A powerful meditation on Blackness, beauty, faith, and the force of law, from the beloved award-winning author of Digest and Air Traffic
Elegant, profound, and intoxicating—Spectral Evidence, Gregory Pardlo’s first major collection of poetry after winning the Pulitzer Prize for Digest, moves fluidly among considerations of the pro-wrestler Owen Hart; Tituba, the only Black woman to be accused of witchcraft during the Salem witch trials; MOVE, the movement and militant separatist group famous for its violent stand-offs with the Philadelphia Police Department (“flames rose like orchids . . . / blocks lay open like egg cartons”); and more.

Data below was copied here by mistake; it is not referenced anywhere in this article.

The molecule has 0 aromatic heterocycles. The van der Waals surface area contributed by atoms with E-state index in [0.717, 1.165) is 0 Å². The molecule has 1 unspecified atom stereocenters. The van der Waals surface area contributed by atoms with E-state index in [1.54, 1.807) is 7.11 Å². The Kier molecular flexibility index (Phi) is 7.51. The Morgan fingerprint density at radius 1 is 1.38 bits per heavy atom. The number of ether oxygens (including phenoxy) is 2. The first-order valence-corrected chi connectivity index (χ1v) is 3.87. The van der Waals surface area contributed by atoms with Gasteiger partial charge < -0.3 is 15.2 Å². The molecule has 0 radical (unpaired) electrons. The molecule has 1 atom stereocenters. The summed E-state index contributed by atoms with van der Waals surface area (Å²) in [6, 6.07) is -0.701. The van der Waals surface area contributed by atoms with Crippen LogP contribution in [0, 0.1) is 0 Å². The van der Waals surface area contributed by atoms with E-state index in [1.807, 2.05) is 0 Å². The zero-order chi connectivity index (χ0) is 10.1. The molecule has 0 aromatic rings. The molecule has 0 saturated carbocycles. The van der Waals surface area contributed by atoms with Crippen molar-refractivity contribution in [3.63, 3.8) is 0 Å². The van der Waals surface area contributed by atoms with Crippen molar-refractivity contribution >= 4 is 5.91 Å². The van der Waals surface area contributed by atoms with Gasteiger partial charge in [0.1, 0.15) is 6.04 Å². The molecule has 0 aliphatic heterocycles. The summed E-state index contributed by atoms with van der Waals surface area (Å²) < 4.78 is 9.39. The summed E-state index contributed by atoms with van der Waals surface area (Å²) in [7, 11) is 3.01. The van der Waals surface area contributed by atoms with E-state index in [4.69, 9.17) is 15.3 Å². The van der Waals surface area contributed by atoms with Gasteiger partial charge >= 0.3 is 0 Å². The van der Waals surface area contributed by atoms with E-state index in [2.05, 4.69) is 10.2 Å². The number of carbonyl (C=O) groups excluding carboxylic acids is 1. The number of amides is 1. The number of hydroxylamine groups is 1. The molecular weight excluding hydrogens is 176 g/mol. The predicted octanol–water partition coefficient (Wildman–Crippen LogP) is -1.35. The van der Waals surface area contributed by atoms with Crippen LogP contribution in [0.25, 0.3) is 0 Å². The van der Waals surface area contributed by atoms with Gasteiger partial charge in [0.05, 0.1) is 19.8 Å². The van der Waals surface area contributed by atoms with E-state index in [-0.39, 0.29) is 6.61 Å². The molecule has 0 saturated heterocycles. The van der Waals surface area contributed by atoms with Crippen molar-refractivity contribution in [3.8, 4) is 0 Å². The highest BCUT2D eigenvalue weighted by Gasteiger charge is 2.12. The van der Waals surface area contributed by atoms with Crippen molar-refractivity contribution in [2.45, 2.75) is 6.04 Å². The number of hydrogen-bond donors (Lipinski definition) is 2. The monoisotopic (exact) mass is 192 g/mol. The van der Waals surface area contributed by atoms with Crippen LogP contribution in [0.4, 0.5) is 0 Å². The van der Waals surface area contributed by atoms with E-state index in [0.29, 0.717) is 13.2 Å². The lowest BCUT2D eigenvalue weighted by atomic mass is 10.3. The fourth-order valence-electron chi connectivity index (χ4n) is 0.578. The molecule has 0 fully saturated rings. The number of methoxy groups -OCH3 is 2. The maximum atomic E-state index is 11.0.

At times cerebral and at other times warm, inviting and deeply personal, Spectral Evidence compels us to consider how we think about devotion, beauty and art; about the criminalization and death of Black bodies; about justice—and about how these have been inscribed into our present, our history, and the Western canon: “If I could be / the forensic dreamer / . . . / . . . my art would be a mortician’s / paints.”
Gregory Pardlo’s collection Digest won the 2015 Pulitzer Prize for Poetry. Other honors include fellowships from the New York Public Library’s Cullman Center, the Guggenheim Foundation, the New York Foundation for the Arts, and the National Endowment for the Arts. Pardlo is poetry editor at Virginia Quarterly Review and director of the MFA program at Rutgers University-Camden. His most recent book is Air Traffic, a memoir in essays. He lives in Brooklyn with his wife and two children.